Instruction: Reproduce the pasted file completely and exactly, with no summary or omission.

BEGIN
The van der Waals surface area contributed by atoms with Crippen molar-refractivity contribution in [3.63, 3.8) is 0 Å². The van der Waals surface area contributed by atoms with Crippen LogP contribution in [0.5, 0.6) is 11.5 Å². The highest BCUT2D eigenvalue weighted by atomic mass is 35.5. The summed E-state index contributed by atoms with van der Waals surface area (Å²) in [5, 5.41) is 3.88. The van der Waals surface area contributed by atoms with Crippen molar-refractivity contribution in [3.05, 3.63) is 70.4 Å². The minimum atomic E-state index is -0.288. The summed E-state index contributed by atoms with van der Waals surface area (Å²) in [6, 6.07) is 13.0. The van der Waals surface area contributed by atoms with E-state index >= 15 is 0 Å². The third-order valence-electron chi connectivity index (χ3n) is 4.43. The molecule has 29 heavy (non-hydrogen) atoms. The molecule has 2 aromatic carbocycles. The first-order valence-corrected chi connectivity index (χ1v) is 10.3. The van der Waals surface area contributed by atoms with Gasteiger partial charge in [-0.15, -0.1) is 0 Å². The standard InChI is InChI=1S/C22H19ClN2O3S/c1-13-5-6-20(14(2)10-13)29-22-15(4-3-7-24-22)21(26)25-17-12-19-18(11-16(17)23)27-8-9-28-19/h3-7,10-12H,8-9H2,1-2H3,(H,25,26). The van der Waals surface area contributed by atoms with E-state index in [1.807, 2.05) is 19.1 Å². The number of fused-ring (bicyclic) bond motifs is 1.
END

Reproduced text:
The van der Waals surface area contributed by atoms with Crippen molar-refractivity contribution in [3.63, 3.8) is 0 Å². The van der Waals surface area contributed by atoms with Crippen LogP contribution in [0.5, 0.6) is 11.5 Å². The highest BCUT2D eigenvalue weighted by atomic mass is 35.5. The summed E-state index contributed by atoms with van der Waals surface area (Å²) in [5, 5.41) is 3.88. The van der Waals surface area contributed by atoms with Crippen molar-refractivity contribution in [3.05, 3.63) is 70.4 Å². The minimum atomic E-state index is -0.288. The summed E-state index contributed by atoms with van der Waals surface area (Å²) in [6, 6.07) is 13.0. The van der Waals surface area contributed by atoms with E-state index >= 15 is 0 Å². The third-order valence-electron chi connectivity index (χ3n) is 4.43. The molecule has 29 heavy (non-hydrogen) atoms. The molecule has 2 aromatic carbocycles. The first-order valence-corrected chi connectivity index (χ1v) is 10.3. The van der Waals surface area contributed by atoms with Gasteiger partial charge in [-0.15, -0.1) is 0 Å². The standard InChI is InChI=1S/C22H19ClN2O3S/c1-13-5-6-20(14(2)10-13)29-22-15(4-3-7-24-22)21(26)25-17-12-19-18(11-16(17)23)27-8-9-28-19/h3-7,10-12H,8-9H2,1-2H3,(H,25,26). The van der Waals surface area contributed by atoms with E-state index in [1.807, 2.05) is 19.1 Å². The number of fused-ring (bicyclic) bond motifs is 1.